Warlord Pike and Shotte Epic Battles: the infantry sprue


Firstly a big thank you to Warlord Games who sent me a sprue of their new Pike and Shotte Epic Battles infantry.

(You can see how I got on with the cavalry sprue here.)

I will try and look at these figures from three different angles: the first impression of someone completely new to the period, the button counter’s standpoint, and then from a seasoned wargamer’s point of view. In all cases I'm looking at these through Wars of the Three Kingdoms spectacles. (Wars of the Three Kingdoms is a more accurate name for the conflicts that were fought in the British Isles in the mid seventeenth century. The English Civil War was just one of these conflicts.)

The obligatory next to a ruler picture (the ruler is lined up with the soles of their footwear)

The 'new to the period' view
This one sprue provides enough figures for one unit (a Regiment of Foot or RoF). Figures look very detailed, moulding is clean and crisp with no flash and only minimal mould lines. The pikes look a bit delicate, will they survive? (see the seasoned wargamer bit below)

The highlighted hands - have these pikemen got one arm longer than the other? It would be very difficult trying to hold a pike this low down 

The pikeman strips – there are some hands holding pikes that look a bit odd, once you notice them you can’t but notice them. Perhaps if the hands were holding the pikes a millimetre or two higher up the pike they wouldn’t look quite so incongruous.

All in all they look excellent, where do I sign up?


The button counter’s view (or hair splitters anonymous)
The figures have a dual life, being marketed for those who want to recreate the 30YW and those that want to represent the ECW. So it is inevitable that the strips will be a compromise.

The pikemen strips look good, men all have hangers (short swords), there is a good mix of armoured (including with and without tassets), and unarmoured. The pikemen all have morion helmets, it would be good to see a slightly wider range of headgear on the pikemen (a few broad brimmed hats, some monteroes and monmouth caps). It's glaringly obvious that the sculptors' source material was limited to the very flawed and dated Haythornthwaite.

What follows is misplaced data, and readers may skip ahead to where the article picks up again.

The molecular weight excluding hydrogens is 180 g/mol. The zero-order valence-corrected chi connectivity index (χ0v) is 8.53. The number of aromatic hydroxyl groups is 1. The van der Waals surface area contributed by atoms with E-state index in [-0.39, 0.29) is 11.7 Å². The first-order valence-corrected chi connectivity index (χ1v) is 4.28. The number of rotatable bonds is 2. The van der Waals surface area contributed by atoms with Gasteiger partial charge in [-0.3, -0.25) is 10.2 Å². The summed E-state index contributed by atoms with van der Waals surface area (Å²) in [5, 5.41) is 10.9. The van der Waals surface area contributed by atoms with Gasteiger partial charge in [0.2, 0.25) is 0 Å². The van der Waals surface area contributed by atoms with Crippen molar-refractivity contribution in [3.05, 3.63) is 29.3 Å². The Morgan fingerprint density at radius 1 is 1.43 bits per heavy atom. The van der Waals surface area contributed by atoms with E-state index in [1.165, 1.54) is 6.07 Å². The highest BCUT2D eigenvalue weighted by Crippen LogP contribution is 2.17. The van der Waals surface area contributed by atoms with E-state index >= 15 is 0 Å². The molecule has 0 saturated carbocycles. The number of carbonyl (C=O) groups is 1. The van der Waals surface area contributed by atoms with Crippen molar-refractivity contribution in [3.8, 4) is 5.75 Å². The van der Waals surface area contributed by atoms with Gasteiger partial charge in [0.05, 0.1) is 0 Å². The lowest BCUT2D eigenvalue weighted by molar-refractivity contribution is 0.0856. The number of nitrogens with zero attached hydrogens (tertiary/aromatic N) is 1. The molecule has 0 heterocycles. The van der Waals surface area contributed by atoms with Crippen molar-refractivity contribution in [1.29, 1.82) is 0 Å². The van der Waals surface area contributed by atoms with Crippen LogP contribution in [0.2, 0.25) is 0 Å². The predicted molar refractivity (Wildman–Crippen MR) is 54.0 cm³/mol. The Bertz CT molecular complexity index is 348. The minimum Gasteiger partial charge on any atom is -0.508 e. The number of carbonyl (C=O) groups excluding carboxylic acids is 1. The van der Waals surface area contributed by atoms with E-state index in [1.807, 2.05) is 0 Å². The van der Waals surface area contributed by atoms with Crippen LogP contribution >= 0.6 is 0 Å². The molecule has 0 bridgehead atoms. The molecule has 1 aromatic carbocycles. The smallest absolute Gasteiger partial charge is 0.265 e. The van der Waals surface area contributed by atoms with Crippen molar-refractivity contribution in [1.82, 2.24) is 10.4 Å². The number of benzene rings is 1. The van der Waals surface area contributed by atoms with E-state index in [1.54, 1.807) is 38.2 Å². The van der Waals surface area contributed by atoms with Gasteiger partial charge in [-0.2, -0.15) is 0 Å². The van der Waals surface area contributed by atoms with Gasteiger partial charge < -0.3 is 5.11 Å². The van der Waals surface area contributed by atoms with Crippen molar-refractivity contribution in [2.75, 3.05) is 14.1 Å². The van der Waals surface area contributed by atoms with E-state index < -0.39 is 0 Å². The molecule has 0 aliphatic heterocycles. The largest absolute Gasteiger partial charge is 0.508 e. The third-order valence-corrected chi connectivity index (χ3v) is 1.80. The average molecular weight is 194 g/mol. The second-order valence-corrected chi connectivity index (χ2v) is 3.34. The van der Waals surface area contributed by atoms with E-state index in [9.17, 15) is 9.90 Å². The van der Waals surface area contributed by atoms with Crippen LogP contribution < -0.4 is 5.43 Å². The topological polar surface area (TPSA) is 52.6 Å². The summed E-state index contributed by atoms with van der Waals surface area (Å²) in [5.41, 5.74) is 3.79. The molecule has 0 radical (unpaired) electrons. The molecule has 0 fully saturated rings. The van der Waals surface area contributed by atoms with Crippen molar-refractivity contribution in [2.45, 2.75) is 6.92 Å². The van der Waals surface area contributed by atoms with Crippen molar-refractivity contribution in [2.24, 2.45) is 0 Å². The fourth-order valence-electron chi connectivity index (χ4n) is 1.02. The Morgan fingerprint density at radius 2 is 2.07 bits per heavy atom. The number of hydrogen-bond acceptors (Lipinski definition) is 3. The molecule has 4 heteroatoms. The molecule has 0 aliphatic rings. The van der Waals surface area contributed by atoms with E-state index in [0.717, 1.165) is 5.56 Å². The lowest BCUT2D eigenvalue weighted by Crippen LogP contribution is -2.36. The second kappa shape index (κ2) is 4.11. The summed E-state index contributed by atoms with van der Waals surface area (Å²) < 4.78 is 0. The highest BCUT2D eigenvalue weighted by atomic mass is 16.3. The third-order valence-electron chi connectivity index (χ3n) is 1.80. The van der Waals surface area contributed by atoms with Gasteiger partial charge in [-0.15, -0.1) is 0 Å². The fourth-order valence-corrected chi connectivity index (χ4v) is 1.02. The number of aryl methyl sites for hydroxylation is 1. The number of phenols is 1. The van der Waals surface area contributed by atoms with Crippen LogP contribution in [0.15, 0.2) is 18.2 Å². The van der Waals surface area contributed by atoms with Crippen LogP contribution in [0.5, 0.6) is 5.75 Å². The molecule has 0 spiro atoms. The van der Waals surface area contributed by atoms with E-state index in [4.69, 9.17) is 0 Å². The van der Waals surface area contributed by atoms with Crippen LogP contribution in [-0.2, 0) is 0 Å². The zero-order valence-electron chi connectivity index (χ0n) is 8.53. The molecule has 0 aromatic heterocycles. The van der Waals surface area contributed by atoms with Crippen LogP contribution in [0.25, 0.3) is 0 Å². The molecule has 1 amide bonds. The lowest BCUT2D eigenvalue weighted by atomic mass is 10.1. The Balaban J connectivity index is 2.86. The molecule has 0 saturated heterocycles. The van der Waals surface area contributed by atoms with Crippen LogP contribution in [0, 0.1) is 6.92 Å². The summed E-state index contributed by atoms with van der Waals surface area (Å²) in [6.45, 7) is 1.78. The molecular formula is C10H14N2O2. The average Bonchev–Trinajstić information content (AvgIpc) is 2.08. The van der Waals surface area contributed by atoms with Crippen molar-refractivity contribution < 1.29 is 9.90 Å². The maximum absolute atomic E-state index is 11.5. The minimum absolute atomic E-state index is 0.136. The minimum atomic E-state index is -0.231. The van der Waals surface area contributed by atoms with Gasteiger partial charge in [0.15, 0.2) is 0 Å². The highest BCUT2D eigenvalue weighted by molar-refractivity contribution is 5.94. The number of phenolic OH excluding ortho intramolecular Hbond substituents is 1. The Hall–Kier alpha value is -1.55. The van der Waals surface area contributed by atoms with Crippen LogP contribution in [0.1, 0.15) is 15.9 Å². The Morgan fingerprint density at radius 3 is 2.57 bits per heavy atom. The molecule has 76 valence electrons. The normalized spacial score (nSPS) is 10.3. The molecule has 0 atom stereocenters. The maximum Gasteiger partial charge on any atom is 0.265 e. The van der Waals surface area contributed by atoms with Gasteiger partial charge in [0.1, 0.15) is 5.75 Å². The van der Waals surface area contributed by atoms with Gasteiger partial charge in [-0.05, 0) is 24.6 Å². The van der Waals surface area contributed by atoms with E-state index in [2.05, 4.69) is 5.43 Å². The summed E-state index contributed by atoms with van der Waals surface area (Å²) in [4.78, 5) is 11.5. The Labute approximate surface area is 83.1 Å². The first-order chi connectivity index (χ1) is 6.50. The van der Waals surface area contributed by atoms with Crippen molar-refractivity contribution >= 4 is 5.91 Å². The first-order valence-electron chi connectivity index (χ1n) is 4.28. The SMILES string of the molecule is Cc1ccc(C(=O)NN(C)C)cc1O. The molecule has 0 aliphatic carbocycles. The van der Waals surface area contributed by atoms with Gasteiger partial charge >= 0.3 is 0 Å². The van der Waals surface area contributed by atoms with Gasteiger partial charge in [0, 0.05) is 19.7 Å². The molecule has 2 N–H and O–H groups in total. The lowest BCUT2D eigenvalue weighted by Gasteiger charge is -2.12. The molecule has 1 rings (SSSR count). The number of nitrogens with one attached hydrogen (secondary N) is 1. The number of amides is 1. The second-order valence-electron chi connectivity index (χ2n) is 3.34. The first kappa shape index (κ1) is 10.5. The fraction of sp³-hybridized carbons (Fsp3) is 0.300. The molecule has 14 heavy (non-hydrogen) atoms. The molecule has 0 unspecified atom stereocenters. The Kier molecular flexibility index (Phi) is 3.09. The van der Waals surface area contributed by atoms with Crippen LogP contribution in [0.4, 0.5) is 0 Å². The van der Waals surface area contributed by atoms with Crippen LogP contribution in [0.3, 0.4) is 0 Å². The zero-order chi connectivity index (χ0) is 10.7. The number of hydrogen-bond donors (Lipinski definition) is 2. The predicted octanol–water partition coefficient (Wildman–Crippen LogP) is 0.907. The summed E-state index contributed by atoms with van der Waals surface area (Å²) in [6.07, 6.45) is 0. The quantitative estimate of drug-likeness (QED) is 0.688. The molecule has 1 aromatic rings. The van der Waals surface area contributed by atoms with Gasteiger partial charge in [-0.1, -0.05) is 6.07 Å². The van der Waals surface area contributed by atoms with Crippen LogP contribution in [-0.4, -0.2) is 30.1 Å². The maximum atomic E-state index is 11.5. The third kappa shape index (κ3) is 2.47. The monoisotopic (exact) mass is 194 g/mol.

Pikes are a little on the short side, but this might be a compromise due to the constraints of manufacture and material properties (following the very rough rule of thumb that pikes should be thrice the height of the men the pikes are about 5mm too short - for an in-depth explanation see here). 5mm doesn't sound much but it equates to about 0.6 metres in real life (or 2 foot for those of you who haven't embraced modernity).

The musketeers, again are pretty good, I can only really level two faults at the musketeer strips – headgear and spacing. Certainly from an ECW standpoint there are probably too many broad brimmed hats and not enough monteros and monmouth caps. 

On the subject of headwear wargamers' favourite™ Newcastle's whitecoats will need quite a few Scot's blew bonnets in their ranks ('blew bonnets' does not simply mean blue hats, they are the same blue beret type headgear worn by the Scots). Royalist regiments that benefitted from the Oxford clothing issue will require a very heavy proportion of monteroes amongst their numbers. 

The musketeers are much too close together, but that is more of a style issue (the Epic strips are tightly packed for a mass effect on a minimal footprint). These are very much generic musketeers, there is quite a bit of evidence that Royalist musketeers tended to use cartridge bags rather than bandoliers with chargers (the oft incorrectly named 'apostles'). The musketeers all have musket rests, which is fine (it is also a misnomer that rests were no longer used after the early years of the wars - they were still used, but lighter weapons were becoming more plentiful that didn't necessitate the use of a rest). If you have your sights set on recreating the Army Newly Modelled, then these are not for you I'm afraid. You'll be better served looking elsewhere, at metal figures.

The separate pikemen are the strongest point on the sprue, although they do seem a little beefier than the figures in strips.

Good to see that only officers, ensigns and the drummer are wearing a scarf (usually incorrectly called a sash).

The sprue as a whole provides you with a RoF that has a ratio of 1:1, ideally a RoF should be at 2:1 (in favour of musketeers). This is a bit of a wargamer thing of 1:1 dating back to the Gush rules, wings or sleeves of musketeers should actually be the same depth as the pike block.

Considering that there is a line of pike at port, it does seem a little strange there isn't a musket firing line.

If you are inspired by contemporary illustrations (such as Streeter's Plan of Naseby) it is a shame there are no separate halberdiers (maybe they'll be a later add on pack?).

The seasoned wargamer
Seasoned wargamers know best. Not historians, not wargames companies, not figure sculptors. And even they can't agree with one another. Everyone has their own preconception of what things should look like.

The seasoned wargamer will probably have views on the Epic figures somewhere between the 'new to the period' and the 'button counter'. But they will be wondering how can they change what is presented to how they want their finished RoF to look.

Pikes - they'll break, they are too short, I don't like plastic pikes.
I've tried to snap some pikes, bending them at 90 degrees to the figure's head. If that is how you regularly treat your figures then plastic figures are probably not for you. The pikes did require straightening, I then repeated the bend in the opposite direction, again required straightening, the pikes do now show a white line of weakness on the bend mark. Only on the third  bend did they break. So yes they will break, but you really have to go out of your way to purposefully break them.

They will break - eventually!